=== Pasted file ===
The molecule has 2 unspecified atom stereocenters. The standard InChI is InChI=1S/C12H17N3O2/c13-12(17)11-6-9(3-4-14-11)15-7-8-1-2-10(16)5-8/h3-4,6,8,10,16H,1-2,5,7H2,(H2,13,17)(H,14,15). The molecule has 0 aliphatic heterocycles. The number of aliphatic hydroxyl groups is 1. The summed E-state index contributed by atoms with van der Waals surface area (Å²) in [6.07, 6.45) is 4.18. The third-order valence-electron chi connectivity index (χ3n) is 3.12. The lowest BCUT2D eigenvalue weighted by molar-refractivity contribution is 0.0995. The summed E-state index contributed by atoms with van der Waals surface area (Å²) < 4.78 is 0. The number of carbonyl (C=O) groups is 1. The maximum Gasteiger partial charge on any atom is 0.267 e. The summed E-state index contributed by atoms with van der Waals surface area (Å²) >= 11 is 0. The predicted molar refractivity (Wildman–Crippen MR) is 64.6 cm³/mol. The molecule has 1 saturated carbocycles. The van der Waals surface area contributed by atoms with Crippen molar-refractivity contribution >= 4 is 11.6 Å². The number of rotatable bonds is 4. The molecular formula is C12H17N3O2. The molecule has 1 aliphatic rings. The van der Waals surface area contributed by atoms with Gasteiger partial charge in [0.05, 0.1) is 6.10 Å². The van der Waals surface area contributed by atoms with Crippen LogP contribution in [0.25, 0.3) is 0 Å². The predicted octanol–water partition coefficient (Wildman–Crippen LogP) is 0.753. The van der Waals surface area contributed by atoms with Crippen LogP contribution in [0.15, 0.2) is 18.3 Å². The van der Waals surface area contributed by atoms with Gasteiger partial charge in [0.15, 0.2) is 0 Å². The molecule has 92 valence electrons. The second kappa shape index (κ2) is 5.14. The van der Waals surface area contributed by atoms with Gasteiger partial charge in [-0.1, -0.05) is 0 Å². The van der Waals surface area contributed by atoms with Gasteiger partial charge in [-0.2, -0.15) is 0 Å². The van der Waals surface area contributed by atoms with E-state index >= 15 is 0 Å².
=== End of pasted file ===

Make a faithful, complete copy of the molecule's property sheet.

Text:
The molecule has 2 unspecified atom stereocenters. The standard InChI is InChI=1S/C12H17N3O2/c13-12(17)11-6-9(3-4-14-11)15-7-8-1-2-10(16)5-8/h3-4,6,8,10,16H,1-2,5,7H2,(H2,13,17)(H,14,15). The molecule has 0 aliphatic heterocycles. The number of aliphatic hydroxyl groups is 1. The summed E-state index contributed by atoms with van der Waals surface area (Å²) in [6.07, 6.45) is 4.18. The third-order valence-electron chi connectivity index (χ3n) is 3.12. The lowest BCUT2D eigenvalue weighted by molar-refractivity contribution is 0.0995. The summed E-state index contributed by atoms with van der Waals surface area (Å²) < 4.78 is 0. The number of carbonyl (C=O) groups is 1. The maximum Gasteiger partial charge on any atom is 0.267 e. The summed E-state index contributed by atoms with van der Waals surface area (Å²) >= 11 is 0. The predicted molar refractivity (Wildman–Crippen MR) is 64.6 cm³/mol. The molecule has 1 saturated carbocycles. The van der Waals surface area contributed by atoms with Crippen molar-refractivity contribution >= 4 is 11.6 Å². The number of rotatable bonds is 4. The molecular formula is C12H17N3O2. The molecule has 1 aliphatic rings. The van der Waals surface area contributed by atoms with Gasteiger partial charge in [0.05, 0.1) is 6.10 Å². The van der Waals surface area contributed by atoms with Crippen LogP contribution in [0.25, 0.3) is 0 Å². The predicted octanol–water partition coefficient (Wildman–Crippen LogP) is 0.753. The van der Waals surface area contributed by atoms with Crippen LogP contribution in [0.15, 0.2) is 18.3 Å². The van der Waals surface area contributed by atoms with Gasteiger partial charge in [0.15, 0.2) is 0 Å². The molecule has 92 valence electrons. The second kappa shape index (κ2) is 5.14. The van der Waals surface area contributed by atoms with Gasteiger partial charge in [-0.1, -0.05) is 0 Å². The van der Waals surface area contributed by atoms with Gasteiger partial charge in [-0.2, -0.15) is 0 Å². The van der Waals surface area contributed by atoms with E-state index >= 15 is 0 Å².